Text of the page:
Loosen the byte of classroom computers

THE advertising promises of computer hardware and software assure us that the microchip has opened the door for individualized instruction in the classroom. One example prods, ''With individualized instruction, the teacher is free to counsel, to plan, to guide each student in a tutorial situation.''

This may indeed be true - but what happens to the group process?

The British novelist E.M. Forster dealt with the dark side of the individualized society in his 1928 short story ''The Machine Stops.'' Technology meets every need and most people are housed in small rooms. Individualization reaches the extreme: It is against the law even to touch someone else. The loss of human contact leaves mankind less than human.

I refer to Forster, not to reopen a ''man vs. machine'' debate, but to point out the need to examine students as a collective. In this process the individual qualities of each student are not overlooked but are subordinated to the collective behavior and group dynamics.

Admittedly, there are positive aspects to classroom computers. Research indicates that students' learning skills are increased through such tutorial systems.

Yet there must be more than an environment where electronic voices reward the learner and the children's fingernails are color-coded to certain keys on a keyboard.

There is another reason to be concerned about the overwhelming rush for high technology in the schools. Parents often feel their children need exposure to these machines to enhance future employment opportunities.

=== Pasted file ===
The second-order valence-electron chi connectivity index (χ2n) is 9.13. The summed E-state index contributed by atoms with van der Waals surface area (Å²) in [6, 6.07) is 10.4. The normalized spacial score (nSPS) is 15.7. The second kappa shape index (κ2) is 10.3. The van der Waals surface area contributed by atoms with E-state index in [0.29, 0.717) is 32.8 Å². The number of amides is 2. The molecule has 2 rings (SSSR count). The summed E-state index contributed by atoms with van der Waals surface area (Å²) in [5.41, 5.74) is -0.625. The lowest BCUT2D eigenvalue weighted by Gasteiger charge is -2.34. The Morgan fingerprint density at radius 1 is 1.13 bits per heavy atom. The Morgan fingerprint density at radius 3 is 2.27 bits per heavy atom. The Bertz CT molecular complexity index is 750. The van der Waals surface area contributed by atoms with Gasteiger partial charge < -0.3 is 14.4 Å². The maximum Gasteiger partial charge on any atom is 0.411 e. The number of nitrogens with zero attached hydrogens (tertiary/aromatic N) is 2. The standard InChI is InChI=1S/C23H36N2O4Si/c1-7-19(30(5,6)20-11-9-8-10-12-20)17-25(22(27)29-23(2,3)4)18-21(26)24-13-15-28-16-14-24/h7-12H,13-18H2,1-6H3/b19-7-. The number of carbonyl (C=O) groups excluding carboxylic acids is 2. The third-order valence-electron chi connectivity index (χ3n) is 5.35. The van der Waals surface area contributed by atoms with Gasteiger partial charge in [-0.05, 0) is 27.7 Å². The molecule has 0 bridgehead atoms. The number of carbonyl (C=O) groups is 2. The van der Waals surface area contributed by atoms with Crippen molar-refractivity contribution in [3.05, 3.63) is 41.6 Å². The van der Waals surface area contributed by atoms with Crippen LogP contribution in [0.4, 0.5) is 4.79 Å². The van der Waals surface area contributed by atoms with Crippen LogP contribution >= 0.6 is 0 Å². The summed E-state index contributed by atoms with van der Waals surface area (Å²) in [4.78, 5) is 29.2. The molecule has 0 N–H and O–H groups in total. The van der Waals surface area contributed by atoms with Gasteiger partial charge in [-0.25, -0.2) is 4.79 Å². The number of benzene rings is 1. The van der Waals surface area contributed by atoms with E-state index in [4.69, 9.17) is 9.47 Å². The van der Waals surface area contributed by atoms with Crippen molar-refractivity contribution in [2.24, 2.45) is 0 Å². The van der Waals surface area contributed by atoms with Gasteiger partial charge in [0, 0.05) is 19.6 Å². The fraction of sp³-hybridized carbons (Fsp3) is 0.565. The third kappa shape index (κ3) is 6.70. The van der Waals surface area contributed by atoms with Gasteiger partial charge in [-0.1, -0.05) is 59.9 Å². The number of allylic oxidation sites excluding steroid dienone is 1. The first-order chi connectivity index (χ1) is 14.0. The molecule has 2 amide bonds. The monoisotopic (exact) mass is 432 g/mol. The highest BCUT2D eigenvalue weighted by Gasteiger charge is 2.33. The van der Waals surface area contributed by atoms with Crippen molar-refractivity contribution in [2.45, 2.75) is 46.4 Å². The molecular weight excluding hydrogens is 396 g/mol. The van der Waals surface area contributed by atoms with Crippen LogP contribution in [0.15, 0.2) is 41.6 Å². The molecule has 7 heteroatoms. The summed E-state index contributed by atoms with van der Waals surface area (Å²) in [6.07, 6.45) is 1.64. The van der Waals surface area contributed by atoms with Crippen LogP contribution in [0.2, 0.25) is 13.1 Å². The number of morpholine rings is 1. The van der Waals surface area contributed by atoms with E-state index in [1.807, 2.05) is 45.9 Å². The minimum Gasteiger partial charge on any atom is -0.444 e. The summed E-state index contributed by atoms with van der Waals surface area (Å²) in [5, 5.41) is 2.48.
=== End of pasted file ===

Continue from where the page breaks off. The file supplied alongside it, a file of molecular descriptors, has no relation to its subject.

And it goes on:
However, a recent study done for the Bureau of Labor Statistics of the US Department of Labor seems to indicate that there may not be many additional high-tech jobs in the future.

Of the 20 occupations expected to generate the greatest number of new jobs by 1990, none are related to high technology and only two - teaching and nursing - require a college degree. The study forecasts only 20,000 new jobs for computer analysts but 800,000 for fast-food workers and 600,000 for janitors and sextons.

Assuming this study is accurate, what should public schools teach? The public pressure is building for schools to provide high-tech courses and mandatory computer courses as part of the curriculum. This is unrealistic. Most of the computer information available now will be obsolete in five years, and there apparently will not be enough high-tech jobs to justify the move in this direction.

Perhaps the real mission of the schools is not to prepare students for specific careers, but for jobs they will find available. Schools should be concerned with logic skills, reasoning skills, and scientific knowledge as well as a variety of communicative skills. Believing that the computer represents a solution to the problems of education is leaping for a simplified solution.

We need to remember that human beings band together for mutual protection; form civilizations of mutual responsibility; survive as individuals within acollective. To ignore the collective as the center of education is to imperil its foundations as an educational keystone.

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